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Importing and Visualizing Data In Python


Data Scientists are expected to build high-performance machine learning models, but the starting point is getting the data into the python environment. Only after importing can the data scientist clean, wrangle, visualize and build predictive models on it.

In this blog post, you'll learn simple techniques on how to import data in python, and you'll understand further how to clean the data to make it useful for machine learning models and other analysis.

we'll start with flat files including .csv and .txt which are simple formats for data storage

CSV Files

One of the most data storage type is the csv format, which is an acronym for comma-separated values.

import pandas as pd 
file_path = 'parkinson_data.csv'
data = pd.read_csv(file_path)

The first line of code above imports the pandas package with the alias 'pd', the file is then stored in the variable file_path, the fourth line outputs the shape of the data thus, the number of rows and columns, and the last line outputs the first five(5) rows of the data.

Text Files

The other common flat file type is text files, which also contain textual data, but not necessarily in a tabular format. For our example, we'll be working with the moby_dick.txt file.

data1 = pd.read_table('moby_dick.txt')


Using the pandas.read_excel function, we can also read excel files into pandas dataframe for cleaning and or analysis

df = pd.read_excel('file.xlsx', sheet_name='sheet1')


Data visualization is the discipline of trying to understand data by placing it in a visual context so that patterns, trends and correlations that might not otherwise be detected can be exposed.

In this post, you'll learn how to do visualization on a simple dataset, we will consider visualizing only the columns which is sometimes called features in data science.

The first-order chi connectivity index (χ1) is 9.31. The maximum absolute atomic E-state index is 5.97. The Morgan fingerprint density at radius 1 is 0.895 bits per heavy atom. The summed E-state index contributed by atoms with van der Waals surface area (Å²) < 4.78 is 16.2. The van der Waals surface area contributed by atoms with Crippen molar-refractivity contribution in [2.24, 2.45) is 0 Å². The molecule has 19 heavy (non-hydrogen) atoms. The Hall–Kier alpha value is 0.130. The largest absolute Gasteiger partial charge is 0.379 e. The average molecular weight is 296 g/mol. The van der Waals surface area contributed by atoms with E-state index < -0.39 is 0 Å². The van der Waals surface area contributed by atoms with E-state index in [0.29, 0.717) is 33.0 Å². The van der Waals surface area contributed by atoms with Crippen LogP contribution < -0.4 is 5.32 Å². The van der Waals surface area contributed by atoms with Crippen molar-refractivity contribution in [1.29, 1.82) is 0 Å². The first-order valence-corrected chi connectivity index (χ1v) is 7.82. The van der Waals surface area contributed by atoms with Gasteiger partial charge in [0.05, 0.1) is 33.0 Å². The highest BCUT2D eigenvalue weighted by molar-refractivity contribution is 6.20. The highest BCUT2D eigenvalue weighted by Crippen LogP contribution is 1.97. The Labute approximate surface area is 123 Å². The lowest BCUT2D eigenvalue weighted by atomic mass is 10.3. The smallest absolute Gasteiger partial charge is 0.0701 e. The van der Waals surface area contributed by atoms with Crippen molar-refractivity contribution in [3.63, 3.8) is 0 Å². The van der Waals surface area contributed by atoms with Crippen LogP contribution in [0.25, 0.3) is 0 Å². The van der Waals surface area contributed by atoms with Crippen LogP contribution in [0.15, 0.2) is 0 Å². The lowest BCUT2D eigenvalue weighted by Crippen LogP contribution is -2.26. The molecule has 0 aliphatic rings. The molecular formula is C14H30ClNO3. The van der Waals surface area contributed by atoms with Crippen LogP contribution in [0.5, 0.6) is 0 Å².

#importing the necessary libraries 
import pandas as pd 
import matplotlib.pyplot as plt 
import seaborn as sns 

df = pd.read_csv('wholeSale.csv')

The code above imported all the libraries we need to perform the visualizations.

The dataset is about a price of commodities and it's weight recorded throughout the year.

Let's start visualizing...

In this post, we will want to understand more about distribution plots,

sns.histplot(df['YEAR'], kde=False)

The plot, gives us some good information about the 'year' feature.

from the year 2008 through to 2012 have the same count, likewise 2015,16 and 2017.

The highest count can be seen to be 2013.

Let's visualize the 'month' column.


Clearly, the months have the same counts.

Let's visualize the commodities feature


It also turns out that, equal number of commodities were produced throughout the year.

The last thing will be the price feature

sns.histplot(df['PRICE(GH)'], kde=False)

The price column seem to vary, the plot above shows that the distribution is right skewed.

Visualizing a single column, also known as univariate analysis, gives you knowledge about the data, which is very helpful.

so go on, try your hands on some univariate analysis :)


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